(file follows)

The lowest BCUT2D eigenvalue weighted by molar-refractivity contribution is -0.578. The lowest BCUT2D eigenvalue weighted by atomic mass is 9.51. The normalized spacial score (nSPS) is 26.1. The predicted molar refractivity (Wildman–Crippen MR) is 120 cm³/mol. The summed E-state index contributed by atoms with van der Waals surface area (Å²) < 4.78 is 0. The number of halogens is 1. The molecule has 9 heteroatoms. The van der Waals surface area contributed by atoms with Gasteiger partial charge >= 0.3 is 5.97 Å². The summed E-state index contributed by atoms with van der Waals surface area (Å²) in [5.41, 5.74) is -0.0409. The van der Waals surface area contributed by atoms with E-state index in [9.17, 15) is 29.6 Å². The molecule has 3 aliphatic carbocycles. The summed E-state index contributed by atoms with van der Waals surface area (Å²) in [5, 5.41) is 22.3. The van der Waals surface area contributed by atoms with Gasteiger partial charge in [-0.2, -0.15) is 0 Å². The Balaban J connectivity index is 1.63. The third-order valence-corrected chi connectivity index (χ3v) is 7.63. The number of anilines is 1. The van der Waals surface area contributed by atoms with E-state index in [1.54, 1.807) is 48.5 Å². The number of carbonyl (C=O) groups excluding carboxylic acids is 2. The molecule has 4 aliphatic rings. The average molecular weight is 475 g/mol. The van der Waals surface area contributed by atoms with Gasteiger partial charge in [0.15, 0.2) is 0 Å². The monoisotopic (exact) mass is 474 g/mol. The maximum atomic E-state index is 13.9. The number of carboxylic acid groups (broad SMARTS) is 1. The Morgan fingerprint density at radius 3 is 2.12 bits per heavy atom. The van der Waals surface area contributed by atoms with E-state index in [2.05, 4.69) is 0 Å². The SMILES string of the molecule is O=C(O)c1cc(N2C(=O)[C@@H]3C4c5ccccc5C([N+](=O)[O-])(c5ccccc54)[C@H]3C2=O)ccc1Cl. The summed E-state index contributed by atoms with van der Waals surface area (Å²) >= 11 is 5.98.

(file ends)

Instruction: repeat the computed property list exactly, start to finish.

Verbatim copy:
The lowest BCUT2D eigenvalue weighted by molar-refractivity contribution is -0.578. The lowest BCUT2D eigenvalue weighted by atomic mass is 9.51. The normalized spacial score (nSPS) is 26.1. The predicted molar refractivity (Wildman–Crippen MR) is 120 cm³/mol. The summed E-state index contributed by atoms with van der Waals surface area (Å²) < 4.78 is 0. The number of halogens is 1. The molecule has 9 heteroatoms. The van der Waals surface area contributed by atoms with Gasteiger partial charge >= 0.3 is 5.97 Å². The summed E-state index contributed by atoms with van der Waals surface area (Å²) in [5.41, 5.74) is -0.0409. The van der Waals surface area contributed by atoms with E-state index in [9.17, 15) is 29.6 Å². The molecule has 3 aliphatic carbocycles. The summed E-state index contributed by atoms with van der Waals surface area (Å²) in [5, 5.41) is 22.3. The van der Waals surface area contributed by atoms with Gasteiger partial charge in [-0.2, -0.15) is 0 Å². The Balaban J connectivity index is 1.63. The third-order valence-corrected chi connectivity index (χ3v) is 7.63. The number of anilines is 1. The van der Waals surface area contributed by atoms with E-state index in [1.54, 1.807) is 48.5 Å². The number of carbonyl (C=O) groups excluding carboxylic acids is 2. The molecule has 4 aliphatic rings. The average molecular weight is 475 g/mol. The van der Waals surface area contributed by atoms with Gasteiger partial charge in [0.15, 0.2) is 0 Å². The monoisotopic (exact) mass is 474 g/mol. The maximum atomic E-state index is 13.9. The number of carboxylic acid groups (broad SMARTS) is 1. The Morgan fingerprint density at radius 3 is 2.12 bits per heavy atom. The van der Waals surface area contributed by atoms with E-state index in [2.05, 4.69) is 0 Å². The SMILES string of the molecule is O=C(O)c1cc(N2C(=O)[C@@H]3C4c5ccccc5C([N+](=O)[O-])(c5ccccc54)[C@H]3C2=O)ccc1Cl. The summed E-state index contributed by atoms with van der Waals surface area (Å²) >= 11 is 5.98.